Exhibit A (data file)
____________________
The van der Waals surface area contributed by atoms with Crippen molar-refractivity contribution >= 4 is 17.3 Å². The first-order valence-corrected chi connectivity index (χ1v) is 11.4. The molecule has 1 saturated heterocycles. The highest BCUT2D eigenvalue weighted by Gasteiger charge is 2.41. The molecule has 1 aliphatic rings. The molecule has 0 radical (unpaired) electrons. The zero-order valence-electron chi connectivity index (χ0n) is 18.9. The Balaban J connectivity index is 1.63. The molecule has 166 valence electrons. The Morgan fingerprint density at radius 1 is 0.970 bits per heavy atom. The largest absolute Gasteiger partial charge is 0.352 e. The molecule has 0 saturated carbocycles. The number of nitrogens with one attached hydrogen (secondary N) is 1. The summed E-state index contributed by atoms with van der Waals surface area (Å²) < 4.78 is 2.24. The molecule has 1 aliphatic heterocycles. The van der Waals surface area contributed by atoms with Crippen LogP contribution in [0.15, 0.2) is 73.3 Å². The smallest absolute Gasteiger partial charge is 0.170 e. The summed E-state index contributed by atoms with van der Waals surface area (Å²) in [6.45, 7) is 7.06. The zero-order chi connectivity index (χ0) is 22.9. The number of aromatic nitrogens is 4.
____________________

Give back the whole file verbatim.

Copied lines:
The van der Waals surface area contributed by atoms with Crippen molar-refractivity contribution >= 4 is 17.3 Å². The first-order valence-corrected chi connectivity index (χ1v) is 11.4. The molecule has 1 saturated heterocycles. The highest BCUT2D eigenvalue weighted by Gasteiger charge is 2.41. The molecule has 1 aliphatic rings. The molecule has 0 radical (unpaired) electrons. The zero-order valence-electron chi connectivity index (χ0n) is 18.9. The Balaban J connectivity index is 1.63. The molecule has 166 valence electrons. The Morgan fingerprint density at radius 1 is 0.970 bits per heavy atom. The largest absolute Gasteiger partial charge is 0.352 e. The molecule has 0 saturated carbocycles. The number of nitrogens with one attached hydrogen (secondary N) is 1. The summed E-state index contributed by atoms with van der Waals surface area (Å²) < 4.78 is 2.24. The molecule has 1 aliphatic heterocycles. The van der Waals surface area contributed by atoms with Crippen LogP contribution in [0.15, 0.2) is 73.3 Å². The smallest absolute Gasteiger partial charge is 0.170 e. The summed E-state index contributed by atoms with van der Waals surface area (Å²) in [6.45, 7) is 7.06. The zero-order chi connectivity index (χ0) is 22.9. The number of aromatic nitrogens is 4.